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best hassle free way to visit Italy for the first time

best hassle free way to visit Italy for the first time

Jul 4th, 2010, 12:11 PM
  #21  
 
Join Date: Dec 2008
Posts: 219
"If you want hassle-free, there's a lot to be said for booking a tour. Everything is planned. You don't have to figure out what you're going to do every day, how to get there, where to stand in line and buy tickets, etc. You'll have tour guides everywhere you go. You won't need to decide where to eat. Tours are perfect for hassle-free."

Maybe it's just me, but I don't think any of these things are a hassle. I like planning, and being able to set your own pace is a virtue not to be underestimated.

I spent 3 weeks in Italy in April (well, 3 and a half thanks to the volcano.), hitting Venice, Florence, Sorrento/Amalfi coast and Rome. I did learn some Italian before going, however before I got to Rome every time I tried to use the little Italian I had, the person I was talking to would reply in English. So, I would agree that a few phrases are desirable, you don't need to overdue it.

As to cars, I had no need for one. If you would like to tour the countryside, then there may be some value then, but for the cities they range from being a hindrance (Rome, Florence) to impossible (Venice - well the main islands anyway)
glenmd is offline  
Jul 4th, 2010, 01:13 PM
  #22  
 
Join Date: Feb 2006
Posts: 2,355
"I did learn some Italian before going, however before I got to Rome every time I tried to use the little Italian I had, the person I was talking to would reply in English."

Please note that quite certainly, many of those people ONLY replied in English because you asked in Italian. You try to speak their language, they try to speak your language, that's how it goes in Italy. You'd be surprised how many of those very people who replied to you in English don't speak any English at all if you start the communication in English in the first place. (This is not true for people who work in the tourism industry, of course. But remember what I said when it comes to shopkeepers, passers-by whom you ask for directions, waiters in non-touristy restaurants, or even policemen.)
franco is offline  
Jul 4th, 2010, 01:25 PM
  #23  
 
Join Date: Feb 2006
Posts: 52,444
You try to speak their language, they try to speak your language, that's how it goes in Italy.>>

I hate to disagree Franco, but this is not my experience in Rome. [Venice, generally yes, but an increasing number of waiters etc, there are not Italian anyway]. on our recent trip [February] normally, once the person I was talking to learnt that I spoke Italian, albeit not well, they were much happier speaking Italian than English. this applied whether we started off in English or Italian. in fact, it has surprised me every time I have been to Rome, how few people speak English compared to how widely it is spoken in Paris, Berlin, Venice, Florence etc., where it can be really difficult to get the opportunity to practice my rudimentary French, german or Italian.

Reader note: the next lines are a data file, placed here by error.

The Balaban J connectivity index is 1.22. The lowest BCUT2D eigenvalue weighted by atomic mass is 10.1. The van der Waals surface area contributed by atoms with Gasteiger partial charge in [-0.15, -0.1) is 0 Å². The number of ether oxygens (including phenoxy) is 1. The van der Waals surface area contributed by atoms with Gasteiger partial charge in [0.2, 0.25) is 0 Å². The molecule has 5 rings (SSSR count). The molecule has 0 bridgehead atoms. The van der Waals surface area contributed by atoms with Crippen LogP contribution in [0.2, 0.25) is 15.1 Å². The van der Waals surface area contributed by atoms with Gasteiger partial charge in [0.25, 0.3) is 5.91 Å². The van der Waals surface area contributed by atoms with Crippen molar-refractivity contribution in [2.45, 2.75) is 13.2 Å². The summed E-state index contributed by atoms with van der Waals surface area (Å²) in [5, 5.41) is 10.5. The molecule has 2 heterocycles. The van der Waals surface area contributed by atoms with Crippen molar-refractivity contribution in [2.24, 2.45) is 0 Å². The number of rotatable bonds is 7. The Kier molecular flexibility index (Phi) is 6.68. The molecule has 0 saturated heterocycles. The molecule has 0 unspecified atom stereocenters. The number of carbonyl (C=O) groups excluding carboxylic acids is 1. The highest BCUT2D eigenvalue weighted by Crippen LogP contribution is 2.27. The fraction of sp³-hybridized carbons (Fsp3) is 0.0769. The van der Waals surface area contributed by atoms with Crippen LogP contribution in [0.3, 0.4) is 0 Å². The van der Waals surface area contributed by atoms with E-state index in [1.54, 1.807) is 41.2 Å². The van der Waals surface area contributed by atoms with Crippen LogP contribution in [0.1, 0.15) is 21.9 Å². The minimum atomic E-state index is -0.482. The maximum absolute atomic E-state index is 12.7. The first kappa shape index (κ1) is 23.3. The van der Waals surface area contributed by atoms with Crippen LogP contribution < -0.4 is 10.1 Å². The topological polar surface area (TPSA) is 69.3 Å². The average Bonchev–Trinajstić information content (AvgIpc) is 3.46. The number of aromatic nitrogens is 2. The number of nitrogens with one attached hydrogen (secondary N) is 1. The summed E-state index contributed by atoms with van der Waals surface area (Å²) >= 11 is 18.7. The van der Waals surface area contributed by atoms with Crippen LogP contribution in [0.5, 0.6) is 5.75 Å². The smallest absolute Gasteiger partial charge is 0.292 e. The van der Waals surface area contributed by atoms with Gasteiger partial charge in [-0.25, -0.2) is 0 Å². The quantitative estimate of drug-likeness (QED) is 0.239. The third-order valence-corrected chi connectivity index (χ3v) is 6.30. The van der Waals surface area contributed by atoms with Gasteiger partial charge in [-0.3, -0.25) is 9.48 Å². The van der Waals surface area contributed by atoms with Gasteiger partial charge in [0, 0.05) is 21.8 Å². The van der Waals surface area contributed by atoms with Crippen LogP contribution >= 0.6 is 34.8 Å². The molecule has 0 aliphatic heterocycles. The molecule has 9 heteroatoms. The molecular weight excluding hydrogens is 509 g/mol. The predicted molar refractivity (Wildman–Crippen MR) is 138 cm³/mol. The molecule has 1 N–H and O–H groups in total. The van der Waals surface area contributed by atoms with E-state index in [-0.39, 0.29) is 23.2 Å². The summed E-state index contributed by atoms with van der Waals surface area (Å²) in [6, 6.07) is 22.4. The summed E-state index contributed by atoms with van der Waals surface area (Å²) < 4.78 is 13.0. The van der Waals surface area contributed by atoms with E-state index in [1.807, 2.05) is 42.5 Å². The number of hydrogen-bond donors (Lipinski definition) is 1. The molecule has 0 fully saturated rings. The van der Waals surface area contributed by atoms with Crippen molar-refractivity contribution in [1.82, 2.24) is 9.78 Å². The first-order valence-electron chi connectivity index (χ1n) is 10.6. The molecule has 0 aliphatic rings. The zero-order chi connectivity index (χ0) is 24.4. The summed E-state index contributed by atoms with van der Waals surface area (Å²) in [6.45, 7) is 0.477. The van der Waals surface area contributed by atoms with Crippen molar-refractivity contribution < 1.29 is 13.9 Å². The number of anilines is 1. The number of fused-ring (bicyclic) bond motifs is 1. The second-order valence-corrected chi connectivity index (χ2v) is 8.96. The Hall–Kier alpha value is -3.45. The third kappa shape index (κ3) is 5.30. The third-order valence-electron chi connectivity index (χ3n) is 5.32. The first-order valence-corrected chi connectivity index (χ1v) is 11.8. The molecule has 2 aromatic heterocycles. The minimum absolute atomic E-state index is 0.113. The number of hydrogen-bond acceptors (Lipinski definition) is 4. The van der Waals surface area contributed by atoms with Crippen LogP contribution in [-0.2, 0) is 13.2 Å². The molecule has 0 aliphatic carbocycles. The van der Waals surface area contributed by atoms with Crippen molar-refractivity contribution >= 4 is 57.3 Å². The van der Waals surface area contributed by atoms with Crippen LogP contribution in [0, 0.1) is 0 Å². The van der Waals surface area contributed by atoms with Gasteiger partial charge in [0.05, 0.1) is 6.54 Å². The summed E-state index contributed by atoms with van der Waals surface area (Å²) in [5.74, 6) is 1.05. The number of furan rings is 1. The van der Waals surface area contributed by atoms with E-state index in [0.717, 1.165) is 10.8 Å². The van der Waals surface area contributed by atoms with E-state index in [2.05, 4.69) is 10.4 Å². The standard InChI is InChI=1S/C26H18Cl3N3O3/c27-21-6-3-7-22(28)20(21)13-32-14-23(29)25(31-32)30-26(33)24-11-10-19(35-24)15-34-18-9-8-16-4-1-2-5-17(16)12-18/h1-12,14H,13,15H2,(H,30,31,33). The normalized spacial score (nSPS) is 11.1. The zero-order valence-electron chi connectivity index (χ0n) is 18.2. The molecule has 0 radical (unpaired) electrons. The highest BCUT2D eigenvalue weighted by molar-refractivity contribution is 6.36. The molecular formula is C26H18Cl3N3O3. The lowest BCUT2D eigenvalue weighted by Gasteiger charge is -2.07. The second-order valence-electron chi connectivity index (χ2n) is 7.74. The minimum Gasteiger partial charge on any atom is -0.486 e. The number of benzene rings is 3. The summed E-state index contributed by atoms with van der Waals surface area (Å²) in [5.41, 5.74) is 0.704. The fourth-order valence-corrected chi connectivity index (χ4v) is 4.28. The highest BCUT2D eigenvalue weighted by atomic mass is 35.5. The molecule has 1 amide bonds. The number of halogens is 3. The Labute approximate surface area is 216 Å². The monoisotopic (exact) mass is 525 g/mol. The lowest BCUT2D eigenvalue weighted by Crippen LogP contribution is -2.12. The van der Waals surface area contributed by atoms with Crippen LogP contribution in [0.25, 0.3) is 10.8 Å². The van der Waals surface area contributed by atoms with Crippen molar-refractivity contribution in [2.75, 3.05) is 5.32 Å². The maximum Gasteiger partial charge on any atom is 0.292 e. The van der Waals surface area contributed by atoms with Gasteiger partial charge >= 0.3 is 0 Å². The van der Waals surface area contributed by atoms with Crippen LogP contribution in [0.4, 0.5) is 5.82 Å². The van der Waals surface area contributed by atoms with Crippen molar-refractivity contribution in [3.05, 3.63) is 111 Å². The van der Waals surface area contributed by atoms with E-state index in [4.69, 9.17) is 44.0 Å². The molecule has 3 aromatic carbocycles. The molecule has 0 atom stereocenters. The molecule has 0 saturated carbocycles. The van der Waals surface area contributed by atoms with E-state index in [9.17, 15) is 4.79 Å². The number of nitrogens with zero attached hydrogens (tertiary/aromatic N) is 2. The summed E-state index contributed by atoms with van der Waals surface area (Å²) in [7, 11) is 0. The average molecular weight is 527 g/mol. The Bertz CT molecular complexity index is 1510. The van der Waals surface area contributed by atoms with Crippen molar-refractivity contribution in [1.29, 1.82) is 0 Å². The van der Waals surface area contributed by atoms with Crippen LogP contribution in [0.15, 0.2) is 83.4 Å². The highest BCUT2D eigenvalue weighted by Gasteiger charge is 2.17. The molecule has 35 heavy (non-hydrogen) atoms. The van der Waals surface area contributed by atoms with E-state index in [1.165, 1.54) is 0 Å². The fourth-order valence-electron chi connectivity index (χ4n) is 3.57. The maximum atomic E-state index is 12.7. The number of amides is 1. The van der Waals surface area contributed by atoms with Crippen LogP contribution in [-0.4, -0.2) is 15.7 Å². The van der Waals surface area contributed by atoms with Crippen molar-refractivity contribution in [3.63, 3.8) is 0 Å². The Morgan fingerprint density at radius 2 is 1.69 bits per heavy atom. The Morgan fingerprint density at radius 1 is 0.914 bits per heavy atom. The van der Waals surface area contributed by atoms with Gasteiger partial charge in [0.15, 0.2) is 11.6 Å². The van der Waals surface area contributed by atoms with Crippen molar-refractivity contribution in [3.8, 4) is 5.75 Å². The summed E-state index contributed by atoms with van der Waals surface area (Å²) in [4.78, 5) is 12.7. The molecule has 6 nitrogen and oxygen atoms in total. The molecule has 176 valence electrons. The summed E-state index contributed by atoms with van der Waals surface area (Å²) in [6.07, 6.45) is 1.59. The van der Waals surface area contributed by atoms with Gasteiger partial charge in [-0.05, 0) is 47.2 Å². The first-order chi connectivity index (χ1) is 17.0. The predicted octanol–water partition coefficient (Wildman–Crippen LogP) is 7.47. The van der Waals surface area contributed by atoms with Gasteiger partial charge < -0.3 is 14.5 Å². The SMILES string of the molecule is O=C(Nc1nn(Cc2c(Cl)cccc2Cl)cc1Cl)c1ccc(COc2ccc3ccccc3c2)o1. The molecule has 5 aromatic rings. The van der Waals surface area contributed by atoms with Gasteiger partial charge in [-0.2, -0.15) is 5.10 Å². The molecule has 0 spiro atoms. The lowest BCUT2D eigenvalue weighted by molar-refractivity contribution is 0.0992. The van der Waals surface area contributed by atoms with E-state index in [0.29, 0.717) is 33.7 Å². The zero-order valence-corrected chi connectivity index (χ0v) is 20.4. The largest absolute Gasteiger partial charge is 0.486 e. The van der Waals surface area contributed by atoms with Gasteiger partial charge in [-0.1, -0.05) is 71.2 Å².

which unfortunately I get little chance to practice in Cornwall!
annhig is offline  
Jul 4th, 2010, 01:37 PM
  #24  
 
Join Date: Feb 2006
Posts: 2,355
That means that your Italian is not as bad as you may think, Ann! Most Italians who speak English actually speak terrible English; so if - IF - their impression is that your Italian is better than their English, they will continue in Italian anyway.
franco is offline  
Jul 4th, 2010, 02:14 PM
  #25  
 
Join Date: Feb 2006
Posts: 52,444
Most Italians who speak English actually speak terrible English; so if - IF - their impression is that your Italian is better than their English, they will continue in Italian anyway.>>

LOL - I like your use of the word "impression" franco - are you sure we've never met? however, I am very good at looking intelligent and saying "si" and "non" in what I think are the right places. it usually works until they ask me a question which requires more than a yes or no answer, then I'm found out! it won't stop me trying though.
annhig is offline  
Jul 4th, 2010, 04:06 PM
  #26  
 
Join Date: Jul 2007
Posts: 1,515
You didn't mention your age, or whether you enjoy being alone or whether you like to socialize wtih people. Are you adventuresome? Whether you take a tour or plan your own depends on your personality. I would not enjoy traveling alone, must have someone to share things with, so a tour would work best for me. You need to decide what would be a good fit for you and then proceed. Good luck and happy travels.
southeastern is offline  
Jul 4th, 2010, 04:45 PM
  #27  
 
Join Date: Jan 2003
Posts: 5,525
Tour or no tour-sometimes you just want to sit longer in the piazza and have the whole bottle of wine instead of running to catch up with the tour bus crowd!
dutyfree is offline  

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